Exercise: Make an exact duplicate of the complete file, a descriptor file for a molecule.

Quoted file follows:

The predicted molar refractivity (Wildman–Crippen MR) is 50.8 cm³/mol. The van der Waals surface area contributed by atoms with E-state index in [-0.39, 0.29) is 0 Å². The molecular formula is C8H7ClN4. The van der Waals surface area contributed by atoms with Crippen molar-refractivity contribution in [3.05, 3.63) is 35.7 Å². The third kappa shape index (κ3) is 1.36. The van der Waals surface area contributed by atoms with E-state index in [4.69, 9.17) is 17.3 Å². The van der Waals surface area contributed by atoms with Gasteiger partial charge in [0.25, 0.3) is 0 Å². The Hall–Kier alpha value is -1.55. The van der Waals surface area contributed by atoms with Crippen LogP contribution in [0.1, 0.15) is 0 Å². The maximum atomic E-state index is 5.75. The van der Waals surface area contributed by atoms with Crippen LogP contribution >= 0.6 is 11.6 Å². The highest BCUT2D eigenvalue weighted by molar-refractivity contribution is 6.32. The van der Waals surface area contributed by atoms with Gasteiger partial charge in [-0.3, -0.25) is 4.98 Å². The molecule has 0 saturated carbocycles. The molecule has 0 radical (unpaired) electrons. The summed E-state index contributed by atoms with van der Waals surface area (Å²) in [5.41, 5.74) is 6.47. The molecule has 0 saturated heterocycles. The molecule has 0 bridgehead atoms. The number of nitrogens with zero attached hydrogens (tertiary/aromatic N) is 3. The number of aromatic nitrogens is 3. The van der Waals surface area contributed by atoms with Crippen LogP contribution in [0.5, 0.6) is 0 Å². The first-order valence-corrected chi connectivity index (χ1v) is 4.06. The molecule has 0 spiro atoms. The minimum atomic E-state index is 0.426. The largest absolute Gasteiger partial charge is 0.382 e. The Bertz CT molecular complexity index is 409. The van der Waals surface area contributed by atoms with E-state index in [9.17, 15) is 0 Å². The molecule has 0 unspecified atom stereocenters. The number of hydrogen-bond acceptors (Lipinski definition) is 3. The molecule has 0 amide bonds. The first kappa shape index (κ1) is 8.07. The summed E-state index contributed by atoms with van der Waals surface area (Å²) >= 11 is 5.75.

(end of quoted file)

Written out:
The predicted molar refractivity (Wildman–Crippen MR) is 50.8 cm³/mol. The van der Waals surface area contributed by atoms with E-state index in [-0.39, 0.29) is 0 Å². The molecular formula is C8H7ClN4. The van der Waals surface area contributed by atoms with Crippen molar-refractivity contribution in [3.05, 3.63) is 35.7 Å². The third kappa shape index (κ3) is 1.36. The van der Waals surface area contributed by atoms with E-state index in [4.69, 9.17) is 17.3 Å². The van der Waals surface area contributed by atoms with Gasteiger partial charge in [0.25, 0.3) is 0 Å². The Hall–Kier alpha value is -1.55. The van der Waals surface area contributed by atoms with Crippen LogP contribution in [0.1, 0.15) is 0 Å². The maximum atomic E-state index is 5.75. The van der Waals surface area contributed by atoms with Crippen LogP contribution >= 0.6 is 11.6 Å². The highest BCUT2D eigenvalue weighted by molar-refractivity contribution is 6.32. The van der Waals surface area contributed by atoms with Gasteiger partial charge in [-0.3, -0.25) is 4.98 Å². The molecule has 0 saturated carbocycles. The molecule has 0 radical (unpaired) electrons. The summed E-state index contributed by atoms with van der Waals surface area (Å²) in [5.41, 5.74) is 6.47. The molecule has 0 saturated heterocycles. The molecule has 0 bridgehead atoms. The number of nitrogens with zero attached hydrogens (tertiary/aromatic N) is 3. The number of aromatic nitrogens is 3. The van der Waals surface area contributed by atoms with Crippen LogP contribution in [0.5, 0.6) is 0 Å². The first-order valence-corrected chi connectivity index (χ1v) is 4.06. The molecule has 0 spiro atoms. The minimum atomic E-state index is 0.426. The largest absolute Gasteiger partial charge is 0.382 e. The Bertz CT molecular complexity index is 409. The van der Waals surface area contributed by atoms with E-state index in [9.17, 15) is 0 Å². The molecule has 0 unspecified atom stereocenters. The number of hydrogen-bond acceptors (Lipinski definition) is 3. The molecule has 0 amide bonds. The first kappa shape index (κ1) is 8.07. The summed E-state index contributed by atoms with van der Waals surface area (Å²) >= 11 is 5.75.